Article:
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Franklin Delano Payne: 1934-2009

A High School Yearbook Pic

This past Saturday my mother sent me a text message notifying me that my Uncle Frank was admitted to the ICU at some hospital in Racine, Wisconsin and that she'd give me details later. When I spoke to her later, she told me he wasn't doing well, but for some strange reason couldn't tell me what was wrong with him. But my mother can't give me any amount of information when I ask for it so I wasn't too surprised. Despite his prognosis, whatever that was, she prayed over him and remained optimistic. And so did I.

My father, ever the stoic, didn't share my mother's optimism.

The next morning my mother called me in as chipper a voice as she could manage then told me Uncle Frank (Franklin Delano Payne - named after the President) passed away at 3 a.m. in the morning after succumbing to colon cancer. I can't say we had a relationship and as what often occurs upon the death of a distant loved one, I was quiet for most of the day regretting that we did not. He was younger than my own father by one year (my father was long in the tooth before having me), and leaves behind a wife and three daughters. He was one of my father's six brothers and two sisters. Now, only four brothers remain.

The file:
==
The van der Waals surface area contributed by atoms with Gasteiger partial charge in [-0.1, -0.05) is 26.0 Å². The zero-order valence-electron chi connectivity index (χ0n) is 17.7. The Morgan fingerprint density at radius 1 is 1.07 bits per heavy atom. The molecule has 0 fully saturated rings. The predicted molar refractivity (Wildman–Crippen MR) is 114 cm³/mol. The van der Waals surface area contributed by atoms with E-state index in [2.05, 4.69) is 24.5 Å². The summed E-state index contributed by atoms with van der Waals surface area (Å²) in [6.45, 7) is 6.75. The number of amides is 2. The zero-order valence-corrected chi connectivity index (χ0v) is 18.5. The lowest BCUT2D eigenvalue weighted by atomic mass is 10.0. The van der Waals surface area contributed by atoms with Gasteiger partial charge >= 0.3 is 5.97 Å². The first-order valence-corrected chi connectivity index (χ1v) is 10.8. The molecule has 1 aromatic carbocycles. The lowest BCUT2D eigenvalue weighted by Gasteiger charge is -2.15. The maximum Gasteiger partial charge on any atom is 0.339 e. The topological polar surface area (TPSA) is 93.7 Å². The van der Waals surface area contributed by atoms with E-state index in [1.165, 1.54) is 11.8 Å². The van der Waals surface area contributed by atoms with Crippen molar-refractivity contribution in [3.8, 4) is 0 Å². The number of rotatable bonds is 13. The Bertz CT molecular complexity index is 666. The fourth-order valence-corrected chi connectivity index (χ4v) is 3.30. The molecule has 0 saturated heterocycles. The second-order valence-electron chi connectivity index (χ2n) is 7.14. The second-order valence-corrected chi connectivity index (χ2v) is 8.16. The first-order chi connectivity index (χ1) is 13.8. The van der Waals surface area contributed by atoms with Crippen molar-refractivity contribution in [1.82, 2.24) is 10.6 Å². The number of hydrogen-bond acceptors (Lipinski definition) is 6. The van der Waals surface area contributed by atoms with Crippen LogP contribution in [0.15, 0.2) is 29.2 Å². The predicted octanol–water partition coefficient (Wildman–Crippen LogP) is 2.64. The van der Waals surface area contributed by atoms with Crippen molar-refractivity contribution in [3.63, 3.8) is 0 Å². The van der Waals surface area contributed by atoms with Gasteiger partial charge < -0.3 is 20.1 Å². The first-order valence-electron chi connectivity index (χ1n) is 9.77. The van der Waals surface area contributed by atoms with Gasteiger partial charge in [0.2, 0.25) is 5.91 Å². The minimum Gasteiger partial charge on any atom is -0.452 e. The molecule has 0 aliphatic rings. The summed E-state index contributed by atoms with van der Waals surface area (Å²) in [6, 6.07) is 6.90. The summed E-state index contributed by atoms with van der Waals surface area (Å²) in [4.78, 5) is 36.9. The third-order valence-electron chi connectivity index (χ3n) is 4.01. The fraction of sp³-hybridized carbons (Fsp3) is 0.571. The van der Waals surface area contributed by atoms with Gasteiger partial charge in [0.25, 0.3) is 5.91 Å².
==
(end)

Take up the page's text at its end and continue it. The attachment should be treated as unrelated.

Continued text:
I'm very proud of both sides of my family, but I am particularly proud of my father's side. Products of Mississippi (I can say the "M-I-crook'd letter, crook'd letter I...." thing really fast --- you have to be REAL country to know this, let alone say it without pausing or blinking).

Dating back to the mid-1800s, there hasn't been a single head of household on my father's side who was not a landowner. The earliest record I could find on Ancestry.com to substantiate this was my great grandmother --- a woman who was born in 1852 and died in 1968.

Yeah...they stick around on my father's side.

Growing up in Chicago, I would visit my own grandmother in Wisconsin every summer. Only in my college years did I realize she owned the entire corner of the street where she lived. Retired from a career spent cleaning white folks' homes, once a month she would go door to door to the two other homes on her plot, collect checks and come back home to watch the soaps. Talk about gangsta? That was real gangster. Or rather, true entrepreneurship understood long before it was en vogue to package it in classes, books, tapes and CDs.

Economy be damned, this year will be the year I own land. I've owned a co-op but a co-op is merely four walls inside a building you share with many. Not that there's anything wrong with that. It's just not what I want. For the sake of my own family and to continue in the tradition of my own lineage I will have a homestead.

I take solace in the fact that Uncle Frank was a witness to history last week. Many that have come before him were not, at least not in physical form (for those of us who believe in an afterlife). I appreciate him. I honor him. I salute him.


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